Curriculum & Programs - You Can Do it! Program

In 2016, BHPS began implementing You Can Do It! (YCDI), which is a program that aims to develop resilient, confident, persistent, organised young people who get along with others.

The program is the work of Professor Michael Bernard from Melbourne University and is found in more than 6000 schools world-wide.

 

In implementing YCDI, staff members explicitly teach positive habits of the mind, replacing the negative thinking of students. Positive or negative thinking powers the way we feel and consequently, the way we behave – towards others and towards our own learning and engagement.

As staff, our aim is to foster the power of positive thinking. In bringing YCDI to our school, we are focusing on developing balanced, independent learners with the social and emotional strength to be successful in an increasingly busy, demanding and changing world.

The below triangle illustrates the main focus of YCDI’s educational programs; namely the social and emotional characteristics of students (The Five Foundations or Keys) and supporting ‘Habits of the Mind’ (ways of thinking) that all young people need to achieve the objectives which appear at the top of the triangle.

In Term 1 we focussed on the skills required for:

Getting Along: means being friendly and kind to others, including people who come from different backgrounds and cultures. It involves working well in groups, solving problems productively and collaboratively, following rules, helping others in need and protecting the rights of others, looking after the environment, and making positive contributions to school, home and the community.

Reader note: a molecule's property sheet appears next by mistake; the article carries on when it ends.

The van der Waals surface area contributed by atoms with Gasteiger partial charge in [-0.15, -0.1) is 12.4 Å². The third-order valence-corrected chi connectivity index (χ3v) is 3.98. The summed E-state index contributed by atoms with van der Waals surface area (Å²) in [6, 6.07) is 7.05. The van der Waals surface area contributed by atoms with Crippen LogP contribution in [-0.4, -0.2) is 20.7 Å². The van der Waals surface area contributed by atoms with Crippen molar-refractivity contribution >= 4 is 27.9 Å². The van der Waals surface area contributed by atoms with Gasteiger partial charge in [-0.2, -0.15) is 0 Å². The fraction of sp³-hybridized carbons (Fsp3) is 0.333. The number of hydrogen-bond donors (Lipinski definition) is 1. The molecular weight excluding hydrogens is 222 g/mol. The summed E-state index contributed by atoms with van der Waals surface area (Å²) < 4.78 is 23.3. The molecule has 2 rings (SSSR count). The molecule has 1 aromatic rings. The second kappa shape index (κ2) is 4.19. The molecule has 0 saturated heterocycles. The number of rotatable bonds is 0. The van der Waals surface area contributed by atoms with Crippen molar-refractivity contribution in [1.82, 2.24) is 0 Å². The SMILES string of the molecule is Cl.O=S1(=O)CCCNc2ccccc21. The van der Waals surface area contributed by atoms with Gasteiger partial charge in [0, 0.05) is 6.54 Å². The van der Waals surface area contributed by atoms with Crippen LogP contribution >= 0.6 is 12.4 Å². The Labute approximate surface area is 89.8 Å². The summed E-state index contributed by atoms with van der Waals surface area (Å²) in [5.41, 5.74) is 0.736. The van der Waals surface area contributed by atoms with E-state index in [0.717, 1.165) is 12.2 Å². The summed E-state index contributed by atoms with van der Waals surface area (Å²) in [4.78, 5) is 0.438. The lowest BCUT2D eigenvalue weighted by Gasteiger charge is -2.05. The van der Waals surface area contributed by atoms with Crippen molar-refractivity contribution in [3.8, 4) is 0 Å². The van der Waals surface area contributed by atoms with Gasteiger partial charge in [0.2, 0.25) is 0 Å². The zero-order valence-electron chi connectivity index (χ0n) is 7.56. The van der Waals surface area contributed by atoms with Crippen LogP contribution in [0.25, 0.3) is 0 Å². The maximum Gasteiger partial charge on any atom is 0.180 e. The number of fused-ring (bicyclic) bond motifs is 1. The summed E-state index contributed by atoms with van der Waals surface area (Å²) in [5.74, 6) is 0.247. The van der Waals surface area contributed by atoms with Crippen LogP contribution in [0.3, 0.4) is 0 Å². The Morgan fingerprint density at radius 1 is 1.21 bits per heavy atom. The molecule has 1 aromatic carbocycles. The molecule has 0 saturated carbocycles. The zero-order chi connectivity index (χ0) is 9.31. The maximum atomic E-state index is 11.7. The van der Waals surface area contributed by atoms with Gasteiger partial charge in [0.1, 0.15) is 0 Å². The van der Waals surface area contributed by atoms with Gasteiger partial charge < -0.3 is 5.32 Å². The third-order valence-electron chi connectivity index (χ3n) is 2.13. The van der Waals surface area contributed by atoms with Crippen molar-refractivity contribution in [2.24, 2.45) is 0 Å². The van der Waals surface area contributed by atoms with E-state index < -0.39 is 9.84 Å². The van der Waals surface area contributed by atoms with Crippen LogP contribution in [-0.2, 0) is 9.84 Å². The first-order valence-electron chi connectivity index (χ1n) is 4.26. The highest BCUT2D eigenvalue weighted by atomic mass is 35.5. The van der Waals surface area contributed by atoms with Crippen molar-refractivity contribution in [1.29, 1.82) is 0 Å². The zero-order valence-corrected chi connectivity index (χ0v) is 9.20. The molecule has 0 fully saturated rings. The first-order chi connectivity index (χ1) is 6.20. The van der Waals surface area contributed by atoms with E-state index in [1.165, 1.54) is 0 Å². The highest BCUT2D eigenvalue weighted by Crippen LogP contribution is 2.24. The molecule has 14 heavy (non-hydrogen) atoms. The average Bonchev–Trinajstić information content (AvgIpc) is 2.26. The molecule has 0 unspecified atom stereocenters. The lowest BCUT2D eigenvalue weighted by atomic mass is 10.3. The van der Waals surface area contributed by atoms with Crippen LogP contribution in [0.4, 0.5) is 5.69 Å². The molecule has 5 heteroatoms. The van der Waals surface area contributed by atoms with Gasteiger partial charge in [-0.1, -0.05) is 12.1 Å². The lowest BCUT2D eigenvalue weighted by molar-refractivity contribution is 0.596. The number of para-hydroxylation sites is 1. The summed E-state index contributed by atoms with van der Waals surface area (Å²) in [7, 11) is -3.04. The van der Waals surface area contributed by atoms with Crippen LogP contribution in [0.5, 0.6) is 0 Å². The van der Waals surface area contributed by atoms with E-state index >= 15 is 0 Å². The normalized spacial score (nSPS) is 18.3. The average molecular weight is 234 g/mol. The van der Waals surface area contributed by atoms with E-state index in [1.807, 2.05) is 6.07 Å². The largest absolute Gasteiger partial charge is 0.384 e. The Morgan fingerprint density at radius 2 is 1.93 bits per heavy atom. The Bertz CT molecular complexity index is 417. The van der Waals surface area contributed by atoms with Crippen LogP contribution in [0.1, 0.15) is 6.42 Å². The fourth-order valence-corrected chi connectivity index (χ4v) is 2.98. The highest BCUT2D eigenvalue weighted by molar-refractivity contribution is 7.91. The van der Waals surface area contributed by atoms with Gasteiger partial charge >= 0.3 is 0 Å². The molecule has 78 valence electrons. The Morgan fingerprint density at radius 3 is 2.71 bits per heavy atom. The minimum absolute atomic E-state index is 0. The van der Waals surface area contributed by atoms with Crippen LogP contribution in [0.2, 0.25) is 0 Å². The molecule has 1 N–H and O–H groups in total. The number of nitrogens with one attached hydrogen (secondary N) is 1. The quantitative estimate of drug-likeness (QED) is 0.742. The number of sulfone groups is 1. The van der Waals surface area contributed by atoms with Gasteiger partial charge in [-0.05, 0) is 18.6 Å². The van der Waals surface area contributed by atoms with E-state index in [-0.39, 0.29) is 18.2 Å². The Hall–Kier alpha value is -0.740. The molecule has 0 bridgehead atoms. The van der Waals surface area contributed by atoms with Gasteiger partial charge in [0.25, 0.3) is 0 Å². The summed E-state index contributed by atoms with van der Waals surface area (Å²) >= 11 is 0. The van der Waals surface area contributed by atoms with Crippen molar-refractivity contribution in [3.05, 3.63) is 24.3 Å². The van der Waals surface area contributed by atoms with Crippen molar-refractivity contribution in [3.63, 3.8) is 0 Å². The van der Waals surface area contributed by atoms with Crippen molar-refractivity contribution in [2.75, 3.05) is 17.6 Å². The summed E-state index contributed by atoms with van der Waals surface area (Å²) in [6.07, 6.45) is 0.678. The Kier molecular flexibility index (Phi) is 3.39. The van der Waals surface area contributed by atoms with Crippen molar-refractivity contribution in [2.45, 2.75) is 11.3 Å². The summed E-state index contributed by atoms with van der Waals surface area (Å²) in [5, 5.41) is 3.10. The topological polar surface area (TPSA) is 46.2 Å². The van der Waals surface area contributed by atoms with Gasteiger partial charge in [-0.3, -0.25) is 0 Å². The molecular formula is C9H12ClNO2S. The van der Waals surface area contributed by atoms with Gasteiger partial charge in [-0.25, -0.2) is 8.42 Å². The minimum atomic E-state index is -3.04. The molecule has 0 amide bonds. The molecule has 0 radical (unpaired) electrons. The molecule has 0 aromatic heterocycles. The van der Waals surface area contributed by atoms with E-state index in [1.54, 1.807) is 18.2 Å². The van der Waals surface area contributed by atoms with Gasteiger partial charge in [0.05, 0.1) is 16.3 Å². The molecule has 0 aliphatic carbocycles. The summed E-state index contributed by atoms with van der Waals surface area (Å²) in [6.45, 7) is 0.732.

What are the Getting Along habits of the mind?

Playing By the Rules: Thinking that by following important school and home rules, we will live in a better world where everyone’s rights are protected.

Thinking First: Thinking that when someone treats you badly, you need to consider different ways you can react, the consequences of each and the impact of your actions on the other person’s feelings.

Being Tolerant of Others: Accepting that everyone acts unfairly towards other people some of the time and not making overall judgements of people’s character (“good person” / “bad person”) based on their differences or behaviours.

Social Responsibility: Thinking that it is important to be a good citizen and to help build a world with fairness and justice for all, where everyone feels safe and secure. eg: caring for others, doing your best, giving everyone a fair go, believing in freedom for everyone, honesty, doing the right thing, respect, responsibility and accepting/including others.